Publication Date

June 13, 2023

Perspectives Section

Member Spotlight, Perspectives Daily

AHA Topic

Career Paths, Professional Life


  • United States



Michael Boden is an associate professor of history at Dutchess Community College. He lives in Poughkeepsie, New York, and has been a member since 2010.

Michael Boden

Michael Boden

Alma maters: BS, United States Military Academy, 1988; MA, Vanderbilt University, 1997; MMAS, US Army Command and General Staff College, 2001; PhD, Vanderbilt University, 2010

Fields of interest: modern Germany, US military, local military (Dutchess County in the Civil War and World War I)

Describe your career path. What led you to where you are today?

After graduating from West Point in 1988, I served as an armored cavalryman in the US Army for 23 years, retiring in 2011 with the rank of lieutenant colonel. While in service, I was selected to serve as a rotating faculty member in the Department of History at West Point from 1997 to 2000. After that experience, I decided that after I left the service, I wanted to continue to serve in education. I started at Dutchess Community College as an associate dean of academic affairs in 2011 and was able to move to a faculty position in 2015.

What do you like the most about where you live and work?

The area is rich with history. Our county has a robust variety of historical associations, and I currently serve on the board of directors for the Dutchess County Historical Society. Beyond the FDR Library at Hyde Park, there are numerous other sites of interest that draw people from across the country (e.g., my wife works as a docent at Locust Grove, the former home of Samuel Morse, and yesterday welcomed a couple from California on her tour).

What projects are you currently working on?

There are two projects that I am currently working on. First, I am continuing a series on Dutchess County regiments and soldiers in the Civil War, tracing the steps of units and individuals with strong Dutchess County ties (the 150th, 128th, and 159th New York being the primary units). Second, we recently discovered a 183-page diary of a county soldier who fought in the Meuse-Argonne in the First World War. I am transcribing that diary and hope to turn his story into a scholarly historical work.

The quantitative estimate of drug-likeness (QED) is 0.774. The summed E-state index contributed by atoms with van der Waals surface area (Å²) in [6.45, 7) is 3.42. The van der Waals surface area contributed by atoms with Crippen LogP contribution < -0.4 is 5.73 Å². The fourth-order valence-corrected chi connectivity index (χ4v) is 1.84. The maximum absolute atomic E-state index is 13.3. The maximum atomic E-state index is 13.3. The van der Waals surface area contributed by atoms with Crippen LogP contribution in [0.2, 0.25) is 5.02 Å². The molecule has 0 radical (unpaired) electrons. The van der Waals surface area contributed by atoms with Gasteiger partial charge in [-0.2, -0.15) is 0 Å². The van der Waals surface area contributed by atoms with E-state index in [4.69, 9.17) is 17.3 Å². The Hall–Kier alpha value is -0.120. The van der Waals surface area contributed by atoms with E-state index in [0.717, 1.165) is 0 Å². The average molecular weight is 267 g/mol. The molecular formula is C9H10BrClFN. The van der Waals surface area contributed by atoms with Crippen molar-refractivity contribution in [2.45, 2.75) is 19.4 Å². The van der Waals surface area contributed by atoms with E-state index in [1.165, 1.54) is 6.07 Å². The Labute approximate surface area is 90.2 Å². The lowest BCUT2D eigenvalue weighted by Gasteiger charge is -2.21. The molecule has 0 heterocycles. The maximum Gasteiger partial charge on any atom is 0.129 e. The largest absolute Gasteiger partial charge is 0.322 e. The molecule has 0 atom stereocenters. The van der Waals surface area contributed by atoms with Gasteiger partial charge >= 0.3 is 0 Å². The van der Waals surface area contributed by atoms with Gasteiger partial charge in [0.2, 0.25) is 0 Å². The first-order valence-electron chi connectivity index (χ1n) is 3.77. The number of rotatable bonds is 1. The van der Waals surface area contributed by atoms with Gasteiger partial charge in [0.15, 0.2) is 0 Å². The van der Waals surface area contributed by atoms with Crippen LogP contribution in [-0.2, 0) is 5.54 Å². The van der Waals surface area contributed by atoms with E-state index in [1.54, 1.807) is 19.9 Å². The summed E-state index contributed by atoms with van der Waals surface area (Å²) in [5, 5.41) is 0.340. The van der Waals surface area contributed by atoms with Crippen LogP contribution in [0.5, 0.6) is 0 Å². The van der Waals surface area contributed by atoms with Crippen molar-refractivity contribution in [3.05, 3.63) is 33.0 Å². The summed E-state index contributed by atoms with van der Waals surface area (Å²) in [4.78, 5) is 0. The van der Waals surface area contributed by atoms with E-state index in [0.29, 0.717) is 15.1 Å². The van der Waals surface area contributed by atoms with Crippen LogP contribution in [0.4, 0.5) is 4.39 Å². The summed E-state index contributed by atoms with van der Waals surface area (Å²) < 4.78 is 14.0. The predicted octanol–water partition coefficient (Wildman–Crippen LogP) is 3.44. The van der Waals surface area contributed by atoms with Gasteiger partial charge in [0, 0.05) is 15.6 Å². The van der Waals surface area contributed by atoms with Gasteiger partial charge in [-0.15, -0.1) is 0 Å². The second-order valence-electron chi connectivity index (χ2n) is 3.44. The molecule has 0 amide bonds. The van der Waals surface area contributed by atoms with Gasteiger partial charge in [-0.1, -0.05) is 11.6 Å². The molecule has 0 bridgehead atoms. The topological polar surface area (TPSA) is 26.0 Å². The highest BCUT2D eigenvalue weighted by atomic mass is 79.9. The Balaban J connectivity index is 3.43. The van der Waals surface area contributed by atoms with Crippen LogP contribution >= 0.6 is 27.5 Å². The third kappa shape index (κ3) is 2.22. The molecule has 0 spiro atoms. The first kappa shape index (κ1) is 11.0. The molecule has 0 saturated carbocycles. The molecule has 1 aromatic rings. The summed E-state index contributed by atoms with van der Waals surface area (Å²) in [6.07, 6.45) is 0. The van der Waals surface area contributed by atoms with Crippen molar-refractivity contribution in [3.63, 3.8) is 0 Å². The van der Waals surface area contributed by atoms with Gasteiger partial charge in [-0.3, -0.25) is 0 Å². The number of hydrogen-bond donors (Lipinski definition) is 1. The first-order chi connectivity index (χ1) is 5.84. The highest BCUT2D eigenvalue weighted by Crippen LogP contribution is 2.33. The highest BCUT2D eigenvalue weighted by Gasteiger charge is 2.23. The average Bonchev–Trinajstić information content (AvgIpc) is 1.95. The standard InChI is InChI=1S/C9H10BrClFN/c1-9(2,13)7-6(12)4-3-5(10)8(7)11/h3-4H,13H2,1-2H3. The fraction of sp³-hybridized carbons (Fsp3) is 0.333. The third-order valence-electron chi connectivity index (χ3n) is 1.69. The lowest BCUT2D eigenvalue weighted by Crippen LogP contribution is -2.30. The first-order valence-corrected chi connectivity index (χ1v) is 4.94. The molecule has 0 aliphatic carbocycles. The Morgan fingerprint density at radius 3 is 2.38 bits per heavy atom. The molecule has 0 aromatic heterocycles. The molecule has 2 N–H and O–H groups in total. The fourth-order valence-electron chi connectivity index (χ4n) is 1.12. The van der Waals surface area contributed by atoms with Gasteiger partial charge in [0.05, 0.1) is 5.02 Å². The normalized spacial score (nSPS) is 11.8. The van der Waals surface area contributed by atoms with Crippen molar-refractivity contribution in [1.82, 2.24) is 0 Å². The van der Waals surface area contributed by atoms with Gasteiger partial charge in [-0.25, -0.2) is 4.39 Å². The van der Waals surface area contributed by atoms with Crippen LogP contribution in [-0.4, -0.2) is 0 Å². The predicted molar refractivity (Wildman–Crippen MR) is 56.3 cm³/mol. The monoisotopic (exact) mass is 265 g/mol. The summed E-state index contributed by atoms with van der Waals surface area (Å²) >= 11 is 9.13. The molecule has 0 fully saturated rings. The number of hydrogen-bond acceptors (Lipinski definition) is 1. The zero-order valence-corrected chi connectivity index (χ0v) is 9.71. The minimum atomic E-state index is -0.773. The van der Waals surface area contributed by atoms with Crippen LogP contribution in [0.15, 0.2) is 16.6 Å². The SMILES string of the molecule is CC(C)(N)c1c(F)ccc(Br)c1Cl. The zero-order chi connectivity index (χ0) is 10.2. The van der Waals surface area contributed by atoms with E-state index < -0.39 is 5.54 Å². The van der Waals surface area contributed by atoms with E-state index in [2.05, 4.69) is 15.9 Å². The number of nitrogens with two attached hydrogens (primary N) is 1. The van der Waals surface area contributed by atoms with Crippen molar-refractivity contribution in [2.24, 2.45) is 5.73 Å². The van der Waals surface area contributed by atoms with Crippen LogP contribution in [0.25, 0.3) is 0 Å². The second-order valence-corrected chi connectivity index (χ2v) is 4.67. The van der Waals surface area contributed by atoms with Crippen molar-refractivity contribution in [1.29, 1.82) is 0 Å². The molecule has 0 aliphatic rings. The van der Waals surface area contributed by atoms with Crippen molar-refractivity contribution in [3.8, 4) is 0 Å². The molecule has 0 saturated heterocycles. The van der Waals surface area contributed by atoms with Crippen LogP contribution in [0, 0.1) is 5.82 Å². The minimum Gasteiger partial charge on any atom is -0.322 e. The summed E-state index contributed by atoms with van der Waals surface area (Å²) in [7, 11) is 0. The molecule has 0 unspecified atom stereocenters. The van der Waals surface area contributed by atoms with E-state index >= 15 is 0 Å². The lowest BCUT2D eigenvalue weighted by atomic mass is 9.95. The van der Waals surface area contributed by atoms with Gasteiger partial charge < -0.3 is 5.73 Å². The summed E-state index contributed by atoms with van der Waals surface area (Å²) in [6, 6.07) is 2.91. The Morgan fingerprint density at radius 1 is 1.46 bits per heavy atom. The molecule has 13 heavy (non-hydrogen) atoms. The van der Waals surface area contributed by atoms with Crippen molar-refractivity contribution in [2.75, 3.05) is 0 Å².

Have your interests evolved since graduation? If so, how?

Yes, a great deal. I have become much more “European centric” as opposed to American, although I am not sure I can point to a specific reason. After my final deployment in the military (to Mosul, Iraq) in 2007, I started to study the Middle East in greater detail.

What’s the most fascinating thing you’ve ever found at the archives or while doing research?

Well, I cannot say I “discovered” it, but in a box at the county historical society are the World War I census forms (local) for service members from the town of Hyde Park, and in that box of about 350 forms, between those filled out by army privates and naval petty officers, was the form filled out by the assistant secretary of the Navy, Franklin D. Roosevelt! Pretty cool to see it written out in his own hand.

Is there an article, book, movie, blog etc. that you could recommend to fellow AHA members?

One of my mentors was the late Denny Showalter. He had the rare gift of being able to write works that seemed effortless and sucked you into a scholarly story better than just about anybody. It is hard to pick just one of his books, but Railroads and Rifles is the standard that I would like to hit for my first book-length narrative.

What do you value most about the history discipline?

History teaches you how people solved problems in the past (at so many different levels, in so many different contexts). And history teaches you how to solve those questions through critical reasoning, without any formulaic crutch that lets one simply punch in data to reach a solution.

Why is membership in the AHA important to you?

The greatest value to me has been to remain tied into themes, debates, and topics that might not otherwise be clear or visible.

AHA members are involved in all fields of history, with wide-ranging specializations, interests, and areas of employment. To recognize our talented and eclectic membership, Perspectives Daily features a regular AHA Member Spotlight series.

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Matthew Keough
Matthew Keough

American Historical Association